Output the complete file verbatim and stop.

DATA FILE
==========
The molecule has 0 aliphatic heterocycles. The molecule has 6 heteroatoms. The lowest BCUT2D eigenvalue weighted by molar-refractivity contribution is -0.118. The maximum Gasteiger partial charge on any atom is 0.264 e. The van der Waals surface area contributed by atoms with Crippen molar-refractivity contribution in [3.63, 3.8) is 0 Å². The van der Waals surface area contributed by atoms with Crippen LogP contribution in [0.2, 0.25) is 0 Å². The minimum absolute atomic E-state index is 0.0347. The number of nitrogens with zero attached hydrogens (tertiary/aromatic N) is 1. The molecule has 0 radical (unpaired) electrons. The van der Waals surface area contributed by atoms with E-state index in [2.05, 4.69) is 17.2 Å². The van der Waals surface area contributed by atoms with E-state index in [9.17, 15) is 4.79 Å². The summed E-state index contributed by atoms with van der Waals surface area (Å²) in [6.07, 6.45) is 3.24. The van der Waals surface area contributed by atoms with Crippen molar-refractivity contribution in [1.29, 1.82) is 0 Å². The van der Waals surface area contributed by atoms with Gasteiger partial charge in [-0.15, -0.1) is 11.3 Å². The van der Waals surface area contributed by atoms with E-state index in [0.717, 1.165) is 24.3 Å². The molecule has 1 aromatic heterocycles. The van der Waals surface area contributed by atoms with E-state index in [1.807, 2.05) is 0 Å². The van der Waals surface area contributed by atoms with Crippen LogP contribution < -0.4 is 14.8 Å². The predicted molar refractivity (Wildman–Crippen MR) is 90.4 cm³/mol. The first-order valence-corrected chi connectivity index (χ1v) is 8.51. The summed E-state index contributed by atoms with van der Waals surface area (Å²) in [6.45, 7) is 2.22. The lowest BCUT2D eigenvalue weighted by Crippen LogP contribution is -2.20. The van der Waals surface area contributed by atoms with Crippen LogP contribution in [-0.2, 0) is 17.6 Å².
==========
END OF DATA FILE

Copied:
The molecule has 0 aliphatic heterocycles. The molecule has 6 heteroatoms. The lowest BCUT2D eigenvalue weighted by molar-refractivity contribution is -0.118. The maximum Gasteiger partial charge on any atom is 0.264 e. The van der Waals surface area contributed by atoms with Crippen molar-refractivity contribution in [3.63, 3.8) is 0 Å². The van der Waals surface area contributed by atoms with Crippen LogP contribution in [0.2, 0.25) is 0 Å². The minimum absolute atomic E-state index is 0.0347. The number of nitrogens with zero attached hydrogens (tertiary/aromatic N) is 1. The molecule has 0 radical (unpaired) electrons. The van der Waals surface area contributed by atoms with E-state index in [2.05, 4.69) is 17.2 Å². The van der Waals surface area contributed by atoms with E-state index in [9.17, 15) is 4.79 Å². The summed E-state index contributed by atoms with van der Waals surface area (Å²) in [6.07, 6.45) is 3.24. The van der Waals surface area contributed by atoms with Crippen molar-refractivity contribution in [1.29, 1.82) is 0 Å². The van der Waals surface area contributed by atoms with Gasteiger partial charge in [-0.15, -0.1) is 11.3 Å². The van der Waals surface area contributed by atoms with E-state index in [0.717, 1.165) is 24.3 Å². The molecule has 1 aromatic heterocycles. The van der Waals surface area contributed by atoms with E-state index in [1.807, 2.05) is 0 Å². The van der Waals surface area contributed by atoms with Crippen LogP contribution < -0.4 is 14.8 Å². The predicted molar refractivity (Wildman–Crippen MR) is 90.4 cm³/mol. The first-order valence-corrected chi connectivity index (χ1v) is 8.51. The summed E-state index contributed by atoms with van der Waals surface area (Å²) in [6.45, 7) is 2.22. The lowest BCUT2D eigenvalue weighted by Crippen LogP contribution is -2.20. The van der Waals surface area contributed by atoms with Crippen LogP contribution in [-0.2, 0) is 17.6 Å².